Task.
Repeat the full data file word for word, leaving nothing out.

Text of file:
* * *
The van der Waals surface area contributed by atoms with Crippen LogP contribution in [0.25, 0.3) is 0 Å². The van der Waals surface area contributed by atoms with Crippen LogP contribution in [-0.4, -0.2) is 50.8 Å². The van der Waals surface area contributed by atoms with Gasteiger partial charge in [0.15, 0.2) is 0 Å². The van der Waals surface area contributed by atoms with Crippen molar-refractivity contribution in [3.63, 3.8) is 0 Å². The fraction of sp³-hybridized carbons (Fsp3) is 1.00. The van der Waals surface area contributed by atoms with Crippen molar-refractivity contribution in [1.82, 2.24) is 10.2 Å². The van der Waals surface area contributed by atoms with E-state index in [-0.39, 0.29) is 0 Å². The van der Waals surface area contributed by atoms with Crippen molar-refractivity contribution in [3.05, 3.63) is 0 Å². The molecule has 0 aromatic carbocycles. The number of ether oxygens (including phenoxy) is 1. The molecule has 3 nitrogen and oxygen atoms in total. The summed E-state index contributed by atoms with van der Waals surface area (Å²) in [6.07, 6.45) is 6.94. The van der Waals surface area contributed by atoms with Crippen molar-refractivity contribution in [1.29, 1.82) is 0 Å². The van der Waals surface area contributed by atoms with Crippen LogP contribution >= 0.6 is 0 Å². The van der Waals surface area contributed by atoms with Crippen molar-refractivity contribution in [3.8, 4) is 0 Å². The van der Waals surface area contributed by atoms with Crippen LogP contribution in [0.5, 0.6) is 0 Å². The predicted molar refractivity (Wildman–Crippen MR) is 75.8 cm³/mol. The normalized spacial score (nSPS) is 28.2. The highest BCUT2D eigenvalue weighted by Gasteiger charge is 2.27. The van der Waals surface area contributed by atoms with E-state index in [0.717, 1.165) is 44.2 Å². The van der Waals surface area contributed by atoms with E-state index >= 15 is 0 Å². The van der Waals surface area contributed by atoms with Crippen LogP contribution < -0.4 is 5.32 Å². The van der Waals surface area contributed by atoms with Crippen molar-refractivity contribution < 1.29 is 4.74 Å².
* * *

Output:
The van der Waals surface area contributed by atoms with Crippen LogP contribution in [0.25, 0.3) is 0 Å². The van der Waals surface area contributed by atoms with Crippen LogP contribution in [-0.4, -0.2) is 50.8 Å². The van der Waals surface area contributed by atoms with Gasteiger partial charge in [0.15, 0.2) is 0 Å². The van der Waals surface area contributed by atoms with Crippen molar-refractivity contribution in [3.63, 3.8) is 0 Å². The fraction of sp³-hybridized carbons (Fsp3) is 1.00. The van der Waals surface area contributed by atoms with Crippen molar-refractivity contribution in [1.82, 2.24) is 10.2 Å². The van der Waals surface area contributed by atoms with E-state index in [-0.39, 0.29) is 0 Å². The van der Waals surface area contributed by atoms with Crippen molar-refractivity contribution in [3.05, 3.63) is 0 Å². The molecule has 0 aromatic carbocycles. The number of ether oxygens (including phenoxy) is 1. The molecule has 3 nitrogen and oxygen atoms in total. The summed E-state index contributed by atoms with van der Waals surface area (Å²) in [6.07, 6.45) is 6.94. The van der Waals surface area contributed by atoms with Crippen molar-refractivity contribution in [1.29, 1.82) is 0 Å². The van der Waals surface area contributed by atoms with Crippen LogP contribution >= 0.6 is 0 Å². The van der Waals surface area contributed by atoms with Crippen molar-refractivity contribution in [3.8, 4) is 0 Å². The van der Waals surface area contributed by atoms with Crippen LogP contribution in [0.5, 0.6) is 0 Å². The predicted molar refractivity (Wildman–Crippen MR) is 75.8 cm³/mol. The normalized spacial score (nSPS) is 28.2. The highest BCUT2D eigenvalue weighted by Gasteiger charge is 2.27. The van der Waals surface area contributed by atoms with E-state index in [0.717, 1.165) is 44.2 Å². The van der Waals surface area contributed by atoms with E-state index >= 15 is 0 Å². The van der Waals surface area contributed by atoms with Crippen LogP contribution < -0.4 is 5.32 Å². The van der Waals surface area contributed by atoms with Crippen molar-refractivity contribution < 1.29 is 4.74 Å².